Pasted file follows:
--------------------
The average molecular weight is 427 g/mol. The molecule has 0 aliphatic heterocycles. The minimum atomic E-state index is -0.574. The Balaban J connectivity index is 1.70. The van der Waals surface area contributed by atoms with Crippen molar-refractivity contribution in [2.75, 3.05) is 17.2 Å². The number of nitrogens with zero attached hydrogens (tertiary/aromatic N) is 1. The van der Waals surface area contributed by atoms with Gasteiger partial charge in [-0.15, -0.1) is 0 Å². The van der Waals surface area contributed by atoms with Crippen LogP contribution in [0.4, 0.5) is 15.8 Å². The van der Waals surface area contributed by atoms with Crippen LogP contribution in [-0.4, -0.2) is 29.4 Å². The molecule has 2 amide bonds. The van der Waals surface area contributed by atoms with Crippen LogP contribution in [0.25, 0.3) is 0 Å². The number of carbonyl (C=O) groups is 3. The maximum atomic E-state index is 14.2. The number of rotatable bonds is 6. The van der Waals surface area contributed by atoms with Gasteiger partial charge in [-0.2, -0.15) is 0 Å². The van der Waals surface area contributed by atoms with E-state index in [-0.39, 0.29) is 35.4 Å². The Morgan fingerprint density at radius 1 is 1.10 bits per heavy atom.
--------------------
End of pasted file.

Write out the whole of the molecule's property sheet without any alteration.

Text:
The average molecular weight is 427 g/mol. The molecule has 0 aliphatic heterocycles. The minimum atomic E-state index is -0.574. The Balaban J connectivity index is 1.70. The van der Waals surface area contributed by atoms with Crippen molar-refractivity contribution in [2.75, 3.05) is 17.2 Å². The number of nitrogens with zero attached hydrogens (tertiary/aromatic N) is 1. The van der Waals surface area contributed by atoms with Gasteiger partial charge in [-0.15, -0.1) is 0 Å². The van der Waals surface area contributed by atoms with Crippen LogP contribution in [0.4, 0.5) is 15.8 Å². The van der Waals surface area contributed by atoms with Crippen LogP contribution in [-0.4, -0.2) is 29.4 Å². The molecule has 2 amide bonds. The van der Waals surface area contributed by atoms with Crippen LogP contribution in [0.25, 0.3) is 0 Å². The number of carbonyl (C=O) groups is 3. The maximum atomic E-state index is 14.2. The number of rotatable bonds is 6. The van der Waals surface area contributed by atoms with Gasteiger partial charge in [-0.2, -0.15) is 0 Å². The van der Waals surface area contributed by atoms with E-state index in [-0.39, 0.29) is 35.4 Å². The Morgan fingerprint density at radius 1 is 1.10 bits per heavy atom.